As was the case last year, the Santa Barbara County Probation Department foresees this coming fiscal year will involve less supervision of some criminals and more of others under AB 109, California’s realignment law passed in 2011 that placed two types of convicts under counties’ microscope instead of under the state’s.
Under the state law, meant to address prison overcrowding, nonviolent, nonserious, non-high-risk sex offenders are managed by county probation departments after being released from prison, instead of being monitored by state parole agents. The other group singles out nonviolent, nonserious non-sex offenders to serve their time in county jails instead of state prison; their sentences can also be divided between jail time and supervision.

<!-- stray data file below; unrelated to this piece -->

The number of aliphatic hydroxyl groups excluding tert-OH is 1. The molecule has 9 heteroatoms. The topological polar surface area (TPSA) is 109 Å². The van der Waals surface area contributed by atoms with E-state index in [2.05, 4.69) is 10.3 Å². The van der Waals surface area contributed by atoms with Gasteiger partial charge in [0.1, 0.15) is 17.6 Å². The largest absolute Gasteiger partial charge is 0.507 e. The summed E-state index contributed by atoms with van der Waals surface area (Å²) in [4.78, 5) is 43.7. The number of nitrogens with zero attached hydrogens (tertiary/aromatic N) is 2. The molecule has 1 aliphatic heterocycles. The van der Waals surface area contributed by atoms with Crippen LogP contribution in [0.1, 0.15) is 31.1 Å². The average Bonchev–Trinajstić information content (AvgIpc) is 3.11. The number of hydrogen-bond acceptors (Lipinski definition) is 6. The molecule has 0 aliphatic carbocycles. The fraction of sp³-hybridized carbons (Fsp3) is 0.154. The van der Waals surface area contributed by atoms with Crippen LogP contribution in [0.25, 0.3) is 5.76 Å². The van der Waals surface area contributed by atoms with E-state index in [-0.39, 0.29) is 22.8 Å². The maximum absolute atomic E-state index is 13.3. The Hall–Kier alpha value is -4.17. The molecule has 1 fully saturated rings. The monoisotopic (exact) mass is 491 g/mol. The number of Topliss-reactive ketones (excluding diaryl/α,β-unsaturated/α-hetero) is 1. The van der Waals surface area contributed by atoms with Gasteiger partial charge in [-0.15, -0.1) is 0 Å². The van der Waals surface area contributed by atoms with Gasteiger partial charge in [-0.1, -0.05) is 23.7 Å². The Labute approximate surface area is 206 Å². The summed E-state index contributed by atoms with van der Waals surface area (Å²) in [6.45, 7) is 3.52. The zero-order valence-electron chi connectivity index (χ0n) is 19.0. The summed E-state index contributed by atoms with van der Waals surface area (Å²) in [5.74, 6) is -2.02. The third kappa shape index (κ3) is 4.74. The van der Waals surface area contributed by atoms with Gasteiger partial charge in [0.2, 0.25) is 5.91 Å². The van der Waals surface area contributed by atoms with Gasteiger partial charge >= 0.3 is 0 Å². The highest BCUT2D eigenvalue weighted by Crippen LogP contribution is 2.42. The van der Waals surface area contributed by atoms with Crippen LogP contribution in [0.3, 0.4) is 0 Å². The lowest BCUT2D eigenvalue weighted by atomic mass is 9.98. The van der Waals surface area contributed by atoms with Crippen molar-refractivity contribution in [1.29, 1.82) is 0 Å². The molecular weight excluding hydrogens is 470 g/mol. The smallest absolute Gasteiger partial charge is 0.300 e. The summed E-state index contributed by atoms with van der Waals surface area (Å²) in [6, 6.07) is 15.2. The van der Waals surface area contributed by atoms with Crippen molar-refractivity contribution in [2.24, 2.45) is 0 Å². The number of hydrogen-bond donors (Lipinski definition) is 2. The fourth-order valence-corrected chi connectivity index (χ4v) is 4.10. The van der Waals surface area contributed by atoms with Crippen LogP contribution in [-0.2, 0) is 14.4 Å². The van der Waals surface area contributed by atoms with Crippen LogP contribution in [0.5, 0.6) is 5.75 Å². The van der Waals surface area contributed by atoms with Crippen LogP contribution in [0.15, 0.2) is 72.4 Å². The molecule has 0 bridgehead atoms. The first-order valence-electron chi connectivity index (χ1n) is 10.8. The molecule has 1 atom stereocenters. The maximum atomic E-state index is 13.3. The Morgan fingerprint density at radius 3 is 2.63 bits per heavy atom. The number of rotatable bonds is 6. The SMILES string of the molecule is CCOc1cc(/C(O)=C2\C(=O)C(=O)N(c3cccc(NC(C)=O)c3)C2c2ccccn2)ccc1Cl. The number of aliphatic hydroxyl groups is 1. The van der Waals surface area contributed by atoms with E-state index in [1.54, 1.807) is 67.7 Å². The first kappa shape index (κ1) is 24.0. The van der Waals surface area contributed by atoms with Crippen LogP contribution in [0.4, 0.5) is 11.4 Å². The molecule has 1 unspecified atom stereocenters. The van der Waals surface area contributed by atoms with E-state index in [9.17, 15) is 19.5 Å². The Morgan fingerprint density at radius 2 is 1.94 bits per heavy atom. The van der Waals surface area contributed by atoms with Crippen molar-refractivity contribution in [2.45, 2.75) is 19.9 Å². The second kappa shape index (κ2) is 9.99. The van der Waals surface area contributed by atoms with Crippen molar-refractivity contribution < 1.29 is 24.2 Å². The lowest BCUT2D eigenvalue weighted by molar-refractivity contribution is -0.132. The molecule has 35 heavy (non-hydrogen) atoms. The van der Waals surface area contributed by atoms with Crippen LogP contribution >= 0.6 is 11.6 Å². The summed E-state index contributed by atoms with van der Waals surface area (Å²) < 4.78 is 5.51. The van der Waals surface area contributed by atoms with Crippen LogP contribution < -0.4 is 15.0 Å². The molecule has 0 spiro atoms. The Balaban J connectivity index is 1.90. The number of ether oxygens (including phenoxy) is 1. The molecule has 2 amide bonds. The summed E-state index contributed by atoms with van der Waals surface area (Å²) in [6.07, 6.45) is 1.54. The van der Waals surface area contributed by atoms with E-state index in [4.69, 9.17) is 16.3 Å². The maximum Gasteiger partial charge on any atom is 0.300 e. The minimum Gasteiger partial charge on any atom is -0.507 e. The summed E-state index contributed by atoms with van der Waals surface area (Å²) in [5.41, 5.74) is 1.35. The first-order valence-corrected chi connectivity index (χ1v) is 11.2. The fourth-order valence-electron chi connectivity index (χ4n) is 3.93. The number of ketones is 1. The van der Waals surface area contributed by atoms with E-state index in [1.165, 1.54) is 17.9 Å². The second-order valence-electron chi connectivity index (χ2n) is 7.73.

Projections made by Santa Barbara’s Probation czar last May crystal-balled that the then-310 criminals in the first group would drop to 262 by June 2015. Numbers presented to the Board of Supervisors by new Probation Chief Guadalupe Rabago this week said that count is currently at 271 and could drop to 248 in June 2016. In the second group, this time last year saw 231 offenders and predicted a jump to 354 by June 2015. However, that figure now hovers at 202 but is expected to hit 226 by next June.
Further prognostication points to Proposition 47 — last year’s state ballot measure that demoted many felonies to misdemeanors — cutting the number of AB 109’ers under supervision. As a result, the Probation Department will ax one probation officer position. In the next fiscal year, handling AB 109 here will cost upward of $10.1 million, which will be paid by the state.